The only reason we can communicate at all is because, like Venn diagrams, the areas and clusters in semantic space that the word "table" occupies for me overlap with the areas and clusters that it occupies for you. The areas which do not overlap vary between each pair of speakers and provide the space for potential misunderstanding. We agree on the meaning of a word at the intersection of my sets of connotations/denotations with your sets of connotations/denotations (to stick with the Venn diagram analogy).
…it would appear that you and Phil White share at least one belief that is a media generated reality.
That said, I would now state my “main” focus. My purpose is to posit that there is no such thing as, “the only reason we can communicate at all”. We can communicate because there is no reason that truly prevents it. The Venn diagram is at most, a poor analogy for human communication, which comprises far more then language. Our beliefs generate and frame our language. It is not "the intersection of my sets of connotations/denotations with your sets of connotations/denotations", which allows us to agree on the meaning of a word. We are agreeing on meaning when providing or provided with evidence supporting our believing.
The "verbing" of language is what occurs when we attempt to talk about interpretations of our individual experiences while manifesting our beliefs. We are always believing and experiencing. Beliefs are reality-generating verbs. Of course, this is only I, believing what is nothing, is.
Side Quibble: Your beliefs about yourself will automatically attract thoughts that are consistent with your ideas.
In regards to the topic of photographic faking that kicked off this thread, on July 23, and in respect to your highly appreciated quibbles and acceptable "main" focus; the following excerpt from a research paper by Michael Shapiro, published in the Journal of Broadcasting & Electronic Media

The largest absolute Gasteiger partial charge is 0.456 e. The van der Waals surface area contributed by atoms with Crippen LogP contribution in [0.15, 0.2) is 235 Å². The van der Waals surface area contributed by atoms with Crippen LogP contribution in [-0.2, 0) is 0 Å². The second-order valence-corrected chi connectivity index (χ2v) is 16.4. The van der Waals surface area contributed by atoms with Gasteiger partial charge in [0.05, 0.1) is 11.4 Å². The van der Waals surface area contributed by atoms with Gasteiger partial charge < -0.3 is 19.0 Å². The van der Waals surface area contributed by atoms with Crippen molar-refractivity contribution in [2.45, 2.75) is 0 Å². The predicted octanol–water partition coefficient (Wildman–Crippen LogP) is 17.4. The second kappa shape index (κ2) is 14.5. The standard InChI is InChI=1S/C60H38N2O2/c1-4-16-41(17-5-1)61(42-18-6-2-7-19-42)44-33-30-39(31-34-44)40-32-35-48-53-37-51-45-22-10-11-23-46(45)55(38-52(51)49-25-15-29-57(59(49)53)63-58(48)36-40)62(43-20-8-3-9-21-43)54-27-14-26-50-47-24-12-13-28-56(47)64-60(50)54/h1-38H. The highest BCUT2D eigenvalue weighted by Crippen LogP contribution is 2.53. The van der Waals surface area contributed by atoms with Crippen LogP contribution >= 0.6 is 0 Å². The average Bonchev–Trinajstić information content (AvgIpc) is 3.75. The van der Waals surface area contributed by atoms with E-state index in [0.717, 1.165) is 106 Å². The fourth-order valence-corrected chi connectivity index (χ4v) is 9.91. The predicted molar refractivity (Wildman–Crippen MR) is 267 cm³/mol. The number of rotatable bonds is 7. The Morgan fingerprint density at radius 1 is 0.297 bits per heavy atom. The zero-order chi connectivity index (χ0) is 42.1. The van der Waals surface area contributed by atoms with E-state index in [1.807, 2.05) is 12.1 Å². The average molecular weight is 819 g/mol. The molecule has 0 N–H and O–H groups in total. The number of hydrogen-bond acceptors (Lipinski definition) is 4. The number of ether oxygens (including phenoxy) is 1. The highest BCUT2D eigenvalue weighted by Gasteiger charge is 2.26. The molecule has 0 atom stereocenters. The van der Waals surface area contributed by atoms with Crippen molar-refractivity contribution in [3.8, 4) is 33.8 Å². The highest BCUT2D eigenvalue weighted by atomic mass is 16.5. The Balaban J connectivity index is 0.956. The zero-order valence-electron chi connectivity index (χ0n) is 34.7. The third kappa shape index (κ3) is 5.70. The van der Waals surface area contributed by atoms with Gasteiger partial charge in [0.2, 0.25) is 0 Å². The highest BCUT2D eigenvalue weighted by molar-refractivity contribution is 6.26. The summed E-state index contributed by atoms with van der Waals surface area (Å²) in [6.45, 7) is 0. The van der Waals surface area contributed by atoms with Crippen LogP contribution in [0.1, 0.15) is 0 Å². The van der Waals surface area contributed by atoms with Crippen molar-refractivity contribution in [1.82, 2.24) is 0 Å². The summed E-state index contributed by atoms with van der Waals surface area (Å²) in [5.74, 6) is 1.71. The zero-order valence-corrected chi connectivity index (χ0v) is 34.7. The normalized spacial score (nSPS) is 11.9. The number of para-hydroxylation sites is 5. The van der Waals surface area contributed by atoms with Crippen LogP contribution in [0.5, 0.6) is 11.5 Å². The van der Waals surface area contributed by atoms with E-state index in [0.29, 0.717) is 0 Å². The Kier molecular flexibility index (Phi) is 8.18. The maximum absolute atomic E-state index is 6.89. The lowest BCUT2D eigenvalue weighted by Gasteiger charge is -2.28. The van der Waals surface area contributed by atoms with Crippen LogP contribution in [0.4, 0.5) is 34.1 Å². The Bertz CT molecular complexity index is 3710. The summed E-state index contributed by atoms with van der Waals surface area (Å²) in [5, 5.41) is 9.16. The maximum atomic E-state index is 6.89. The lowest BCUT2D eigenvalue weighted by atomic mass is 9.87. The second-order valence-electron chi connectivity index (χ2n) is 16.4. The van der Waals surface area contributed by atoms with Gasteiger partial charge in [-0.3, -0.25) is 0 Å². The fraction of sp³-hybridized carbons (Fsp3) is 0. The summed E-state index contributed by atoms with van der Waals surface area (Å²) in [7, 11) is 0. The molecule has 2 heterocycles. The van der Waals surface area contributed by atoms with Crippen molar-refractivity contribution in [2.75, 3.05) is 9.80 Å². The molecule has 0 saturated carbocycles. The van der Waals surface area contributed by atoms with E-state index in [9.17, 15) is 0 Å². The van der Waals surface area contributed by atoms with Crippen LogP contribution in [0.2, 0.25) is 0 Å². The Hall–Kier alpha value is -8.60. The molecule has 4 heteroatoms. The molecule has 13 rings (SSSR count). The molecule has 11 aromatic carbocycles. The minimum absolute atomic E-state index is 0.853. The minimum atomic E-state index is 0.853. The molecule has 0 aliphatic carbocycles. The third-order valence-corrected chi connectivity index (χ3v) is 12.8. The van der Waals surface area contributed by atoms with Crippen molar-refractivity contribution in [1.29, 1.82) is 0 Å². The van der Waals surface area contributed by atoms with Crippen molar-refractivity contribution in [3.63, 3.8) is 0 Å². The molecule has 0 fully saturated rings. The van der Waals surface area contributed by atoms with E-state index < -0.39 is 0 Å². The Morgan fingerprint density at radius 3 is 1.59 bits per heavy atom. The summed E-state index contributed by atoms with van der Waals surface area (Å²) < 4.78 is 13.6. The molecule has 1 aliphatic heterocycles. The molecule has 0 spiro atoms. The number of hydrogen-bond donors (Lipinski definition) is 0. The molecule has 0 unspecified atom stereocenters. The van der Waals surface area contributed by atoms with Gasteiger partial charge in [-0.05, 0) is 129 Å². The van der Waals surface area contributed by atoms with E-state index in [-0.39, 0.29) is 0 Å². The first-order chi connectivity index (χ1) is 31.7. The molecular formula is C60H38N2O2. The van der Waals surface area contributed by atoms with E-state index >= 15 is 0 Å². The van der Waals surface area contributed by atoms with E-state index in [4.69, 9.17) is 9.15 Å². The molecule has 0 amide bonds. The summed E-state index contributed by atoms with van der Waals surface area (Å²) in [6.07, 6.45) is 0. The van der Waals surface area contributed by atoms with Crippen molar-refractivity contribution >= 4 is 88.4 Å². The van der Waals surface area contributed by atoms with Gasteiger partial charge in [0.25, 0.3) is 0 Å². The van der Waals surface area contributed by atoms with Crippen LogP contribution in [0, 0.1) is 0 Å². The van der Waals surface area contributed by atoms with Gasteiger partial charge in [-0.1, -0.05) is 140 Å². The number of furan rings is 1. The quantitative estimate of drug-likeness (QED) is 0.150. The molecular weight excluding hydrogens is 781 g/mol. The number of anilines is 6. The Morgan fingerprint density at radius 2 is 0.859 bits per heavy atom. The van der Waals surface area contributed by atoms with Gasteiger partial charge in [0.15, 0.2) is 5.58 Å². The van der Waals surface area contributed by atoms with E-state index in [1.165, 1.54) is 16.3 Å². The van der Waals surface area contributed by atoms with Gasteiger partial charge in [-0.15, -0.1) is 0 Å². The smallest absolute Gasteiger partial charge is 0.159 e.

, is submitted. If anyone is inclined to read the entire article, we would more then welcome your comments and observations (posted at your convenience, of course).
Media dependency theory predicts that mass media influence on a person's conception of social reality will decrease when a person has personal experience with a phenomenon (Ball-Rokeach & DeFleur, 1976). Although much of the research in media dependency focuses on how the interdependencies between the media and other social systems shape audience relationships with the media (De Fleur & Ball-Rokeach, 1982), the theory also suggests that during individual mental processing people often lack information, which creates ambiguity (Ball-Rokeach & DeFleur, 1976; DeFleur & Ball-Rokeach, 1989). The mass media are influential to the extent that they are able to provide information that resolves this ambiguity.
Perry (1987) argues that a person is less likely to be media dependent when he or she is presented with information about familiar situations than with information about unfamiliar ones because the person lacks experience with the unfamiliar.
FindArticles - Media dependency and perceived reality of fiction and news
Journal of Broadcasting & Electronic Media, Dec, 2004, by Michael A. Shapiro,
T. Makana Chock